In Billy's back yard (Seattle area), high tech headhunters consider a Unix
administrator a prize property. The demand is high, the supply is thin.
Conscious of this important market, Microsoft is developing an SS7 compatible version of Windows NT. When asked "What would it take to convince you to switch from Unix to Windows NT on the SS7 switches?" a telephone company executive responded, "A frontal lobotomy". I wonder - what would a BSOD (Blue Screen of Death) sound like on the phone?
On a smaller scale, developers of PC based CTI (Computer Telephone
Integration) systems have turned to NT in a big way. Why? Because most of the
magazines devoted to CTI are owned by Harry Newton, who pushed NT loudly and
incessantly, as though he got a royalty on every sale. Developers just
followed the advice of "the voice of the industry". Fortunately, for those
seeking traditional telephone system reliability, CTI platforms running OS/2,
Unix and QNX are still available - Linux is coming.
Linux Since it is a variety of Unix, most of what is available on Linux is also available on Unix.
Unix should always be considered when powerful business management and accounting packages are needed. There is a very wide variety of packages available, especially packages designed for specific "vertical market" specialties. Unix based accounting packages are far faster, more flexible and more robust than networked PC packages.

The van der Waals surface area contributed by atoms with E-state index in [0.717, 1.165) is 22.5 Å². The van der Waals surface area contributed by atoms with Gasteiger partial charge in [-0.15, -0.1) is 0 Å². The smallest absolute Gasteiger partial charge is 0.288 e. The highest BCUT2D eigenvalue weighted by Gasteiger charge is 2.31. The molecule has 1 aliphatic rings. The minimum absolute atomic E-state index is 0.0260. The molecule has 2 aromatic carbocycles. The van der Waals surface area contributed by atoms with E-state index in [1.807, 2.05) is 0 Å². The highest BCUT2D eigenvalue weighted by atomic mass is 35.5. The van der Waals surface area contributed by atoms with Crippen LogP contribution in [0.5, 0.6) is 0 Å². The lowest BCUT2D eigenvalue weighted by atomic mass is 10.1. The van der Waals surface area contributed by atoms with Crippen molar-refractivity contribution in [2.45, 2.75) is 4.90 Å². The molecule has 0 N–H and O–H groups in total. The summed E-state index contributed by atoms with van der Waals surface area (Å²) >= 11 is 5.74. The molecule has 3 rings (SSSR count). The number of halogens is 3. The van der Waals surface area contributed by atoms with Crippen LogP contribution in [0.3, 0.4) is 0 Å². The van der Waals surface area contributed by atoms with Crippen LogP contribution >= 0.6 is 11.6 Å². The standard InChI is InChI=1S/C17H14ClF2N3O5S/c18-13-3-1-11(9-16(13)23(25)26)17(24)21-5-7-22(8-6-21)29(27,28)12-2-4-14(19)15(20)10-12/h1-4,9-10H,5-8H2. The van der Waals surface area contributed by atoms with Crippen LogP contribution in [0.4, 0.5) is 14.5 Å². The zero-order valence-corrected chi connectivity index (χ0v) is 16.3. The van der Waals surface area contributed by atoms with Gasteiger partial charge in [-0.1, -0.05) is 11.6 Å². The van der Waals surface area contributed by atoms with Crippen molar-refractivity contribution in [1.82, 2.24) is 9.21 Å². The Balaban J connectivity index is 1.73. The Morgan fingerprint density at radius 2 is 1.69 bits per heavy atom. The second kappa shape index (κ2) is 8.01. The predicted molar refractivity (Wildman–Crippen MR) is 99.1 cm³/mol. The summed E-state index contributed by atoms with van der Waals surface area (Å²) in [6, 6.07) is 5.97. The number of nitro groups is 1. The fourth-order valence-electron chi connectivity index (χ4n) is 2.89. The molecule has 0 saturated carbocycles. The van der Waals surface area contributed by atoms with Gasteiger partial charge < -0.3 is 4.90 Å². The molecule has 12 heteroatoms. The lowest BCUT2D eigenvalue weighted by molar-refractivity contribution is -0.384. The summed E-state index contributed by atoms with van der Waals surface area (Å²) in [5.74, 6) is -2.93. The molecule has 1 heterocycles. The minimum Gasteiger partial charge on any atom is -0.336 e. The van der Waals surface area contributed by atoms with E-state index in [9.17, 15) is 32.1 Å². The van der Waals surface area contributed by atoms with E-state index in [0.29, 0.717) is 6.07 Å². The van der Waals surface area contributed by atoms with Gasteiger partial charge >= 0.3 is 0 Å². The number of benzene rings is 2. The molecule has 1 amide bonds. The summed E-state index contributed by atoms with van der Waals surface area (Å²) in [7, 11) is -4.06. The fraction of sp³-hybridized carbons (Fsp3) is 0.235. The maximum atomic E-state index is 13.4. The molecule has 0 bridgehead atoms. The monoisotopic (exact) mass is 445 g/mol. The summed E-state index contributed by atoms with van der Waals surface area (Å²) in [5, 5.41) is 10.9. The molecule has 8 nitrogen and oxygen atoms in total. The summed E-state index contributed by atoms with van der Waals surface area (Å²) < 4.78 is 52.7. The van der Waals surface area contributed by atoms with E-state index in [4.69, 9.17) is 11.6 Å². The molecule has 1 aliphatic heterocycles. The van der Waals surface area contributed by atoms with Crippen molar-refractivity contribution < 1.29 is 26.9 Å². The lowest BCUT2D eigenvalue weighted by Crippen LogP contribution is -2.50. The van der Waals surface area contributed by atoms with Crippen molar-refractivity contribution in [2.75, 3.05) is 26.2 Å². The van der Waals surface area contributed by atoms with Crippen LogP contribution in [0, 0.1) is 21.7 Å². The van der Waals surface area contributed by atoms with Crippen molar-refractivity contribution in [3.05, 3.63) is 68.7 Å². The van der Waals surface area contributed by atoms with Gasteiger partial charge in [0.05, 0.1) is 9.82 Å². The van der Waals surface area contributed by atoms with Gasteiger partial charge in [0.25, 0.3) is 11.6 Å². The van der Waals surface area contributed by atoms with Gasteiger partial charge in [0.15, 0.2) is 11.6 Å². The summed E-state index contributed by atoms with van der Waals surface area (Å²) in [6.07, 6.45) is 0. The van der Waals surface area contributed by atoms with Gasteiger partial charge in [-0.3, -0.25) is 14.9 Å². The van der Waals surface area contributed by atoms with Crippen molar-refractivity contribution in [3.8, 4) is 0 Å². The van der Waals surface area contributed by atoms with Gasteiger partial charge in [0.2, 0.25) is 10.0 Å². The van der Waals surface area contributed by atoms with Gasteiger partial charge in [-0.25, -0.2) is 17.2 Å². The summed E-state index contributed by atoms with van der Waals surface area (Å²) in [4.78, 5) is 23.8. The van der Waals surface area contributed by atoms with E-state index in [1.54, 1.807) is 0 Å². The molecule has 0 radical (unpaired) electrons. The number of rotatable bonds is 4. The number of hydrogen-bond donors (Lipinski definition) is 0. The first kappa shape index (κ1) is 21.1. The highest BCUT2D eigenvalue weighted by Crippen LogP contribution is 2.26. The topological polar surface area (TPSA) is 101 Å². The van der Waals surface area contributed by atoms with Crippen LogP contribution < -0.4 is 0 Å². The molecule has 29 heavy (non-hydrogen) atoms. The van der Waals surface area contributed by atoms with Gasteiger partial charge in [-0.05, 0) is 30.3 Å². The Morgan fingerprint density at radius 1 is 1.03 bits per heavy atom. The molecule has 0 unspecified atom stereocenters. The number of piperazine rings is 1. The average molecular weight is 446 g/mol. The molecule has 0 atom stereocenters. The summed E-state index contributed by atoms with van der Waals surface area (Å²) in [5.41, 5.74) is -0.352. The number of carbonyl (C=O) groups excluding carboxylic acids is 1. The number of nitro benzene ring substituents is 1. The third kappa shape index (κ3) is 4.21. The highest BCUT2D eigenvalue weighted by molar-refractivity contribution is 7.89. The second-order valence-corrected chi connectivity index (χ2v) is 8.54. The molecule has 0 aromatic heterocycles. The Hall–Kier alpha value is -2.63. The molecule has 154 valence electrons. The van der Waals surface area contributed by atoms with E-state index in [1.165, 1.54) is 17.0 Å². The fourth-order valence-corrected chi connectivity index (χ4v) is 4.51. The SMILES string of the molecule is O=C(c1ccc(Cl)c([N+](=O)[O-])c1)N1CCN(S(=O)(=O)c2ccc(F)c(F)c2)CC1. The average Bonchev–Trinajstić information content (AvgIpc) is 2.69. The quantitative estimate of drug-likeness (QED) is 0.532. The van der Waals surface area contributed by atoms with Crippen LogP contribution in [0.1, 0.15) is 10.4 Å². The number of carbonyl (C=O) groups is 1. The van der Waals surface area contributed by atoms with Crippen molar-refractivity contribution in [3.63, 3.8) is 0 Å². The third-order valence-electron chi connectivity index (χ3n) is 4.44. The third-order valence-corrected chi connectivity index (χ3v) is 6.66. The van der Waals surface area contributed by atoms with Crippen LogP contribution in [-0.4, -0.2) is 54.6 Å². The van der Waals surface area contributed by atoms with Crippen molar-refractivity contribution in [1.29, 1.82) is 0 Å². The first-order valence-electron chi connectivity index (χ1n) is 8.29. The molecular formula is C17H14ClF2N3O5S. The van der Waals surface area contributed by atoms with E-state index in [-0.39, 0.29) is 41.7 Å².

Unix is king when many serial ports are required. While DOS/Windows PCs have difficulty supporting over 2 serial ports, similar PCs running Unix easily support hundreds of serial ports. If you need to manage a large bank of modems, or monitor dozens of instruments, Unix is you natural choice.
On the desktop, Unix workstations have traditionally been used for serious CAD (Computer Aided Drafting), animation and stock market trading applications, and still hold the the major position in these field, though there has been some erosion at the low end from Windows NT workstations. NT, on the other hand, risks being seriously eroded by Linux, which is less expensive, more stable and higher in performance.
In server mode, Unix is used particularly for its advanced communications and
Internet server capabilities. Most of the Internet runs on servers running one
variety of Unix or another. Unix servers support "green screen" terminals,
Unix workstations, and PCs running Windows, DOS, OS/2 and increasingly Linux.
©:Andrew Grygus - Automation Access